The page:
Legislator Richard Nicolello (R-New Hyde Park) said that despite differences between the county Legislature and Nassau County Executive Laura Curran, they can still work together on issues like the Nassau Hub.
“We have had our disagreements on assessment and on ICE,” he said in an interview Friday with Blank Slate Media. “But the relationship between the Legislature and the county executive has not descended to the point where we don’t agree on stuff.”
The statement came after a week where Republican legislators and the county executive were at odds over the removal of the Immigration and Customs Enforcement agency from the County Correctional Center and the Republican majority’s call for the resignation of County Assessor David Moog.
“We are still going to find ways to agree,” Nicolello said. “We are still going to have the routine operation of government.”
Nicolello, the Legislature’s presiding officer, pointed to the remodeling of the Nassau Coliseum and its surrounding area, which has been rebranded as the Nassau Hub, as a project where the offices have found consensus.
The Nassau Hub in Hempstead has been a focal point in Curran’s mission to revitalize Nassau County.
He called the current plans “the best chance we’ve had in my time [in the county government] that this is going to work.”
From the project, he said, the county will see revenues from rent, increased sales tax and “the ripple effect” of increased commerce in the area.
When asked why Republicans did not speak up during former Nassau County Executive Edward Mangano’s tenure when the property tax rolls were frozen, Nicolello said “it wasn’t as if eight years went by and nothing happened.”
He said the Republicans took every opportunity they could to be involved with conducting a reassessment.
“Come to us and say you want a contract, yes we’ll give you a contract to reassess,” Nicolello said. “That’s what our power is.”
He also partly attributed the delay in reassessing during Mangano’s tenure to Hurricane Sandy, when assessors could not get an accurate value of a home because it had been flooded or damaged.
Nicolello said the criticism of the assessments being wrong for eight years tends to be overstated.
“Obviously by the end the values were clearly wrong because of the mass settlement process,” he said. “But that doesn’t mean at the beginning they were wrong.”
He said the first year or two of the freeze was relatively accurate because the values were based on relatively current information.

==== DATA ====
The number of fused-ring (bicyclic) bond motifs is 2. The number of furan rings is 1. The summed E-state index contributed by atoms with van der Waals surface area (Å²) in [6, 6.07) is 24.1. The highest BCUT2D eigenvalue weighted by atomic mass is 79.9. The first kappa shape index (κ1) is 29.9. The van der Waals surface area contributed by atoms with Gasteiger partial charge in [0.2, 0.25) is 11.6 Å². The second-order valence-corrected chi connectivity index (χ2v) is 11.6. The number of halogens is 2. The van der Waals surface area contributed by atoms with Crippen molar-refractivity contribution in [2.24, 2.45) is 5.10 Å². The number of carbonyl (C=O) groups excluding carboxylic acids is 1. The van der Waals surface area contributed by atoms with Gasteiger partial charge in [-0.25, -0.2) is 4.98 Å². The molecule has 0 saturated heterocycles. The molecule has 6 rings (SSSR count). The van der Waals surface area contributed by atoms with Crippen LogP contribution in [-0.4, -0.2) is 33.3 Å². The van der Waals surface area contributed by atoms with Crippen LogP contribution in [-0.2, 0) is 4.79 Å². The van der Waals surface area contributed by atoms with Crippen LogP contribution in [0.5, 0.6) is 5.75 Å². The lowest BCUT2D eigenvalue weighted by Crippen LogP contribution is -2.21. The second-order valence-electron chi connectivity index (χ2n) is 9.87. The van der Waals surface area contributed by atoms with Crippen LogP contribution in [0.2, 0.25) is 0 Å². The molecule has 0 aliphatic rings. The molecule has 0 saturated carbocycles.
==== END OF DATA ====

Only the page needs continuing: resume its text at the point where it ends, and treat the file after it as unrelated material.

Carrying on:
On the other hand, Nicolello said that Republican legislators could have called for the appointment of a certified assessor to head the Department of Assessment.
James Davis served as acting assessor from 2011 until Moog’s appointment was approved in June 2018.
But Nicolello said they did not see “the litany of errors” during Davis’ tenure that they now see with Moog.
He said what you have now is “a deliberate system that was put in place to settle these cases on a mass basis so that the county will not be paying refunds.”
He estimated that having updated assessments will save the county $150 million a year.
Nicolello said that county officials can certainly look at new ways to fund the county government.
Options include county implementation of an income tax, similar to New York City, or the possibility of town governments conducting their own assessment, as Nicolello said is done everywhere else in the state besides Tompkins and Nassau counties.
“If you get a smaller unit, fewer homes, I think you would get it more accurate,” Nicolello said.
A change to a county income tax would require a change in state law, he said.
With declining Republican presence in Nassau County, Nicolello discussed the future of the Republican Party in the county.
“One of the big things we have to do is reach out to the emerging communities,” he said.
Nicolello said county Republicans have done a bad job of trying to bring them into the party and believes that their ideologies could fit with Republicans’ beliefs.
Republicans should be able to reach them the same way that Republicans were able to reach the people who moved to the county from Queens and Brooklyn, he said.
He added that the sentiments of President Donald Trump have not aided Republican prospects in reaching immigrant populations.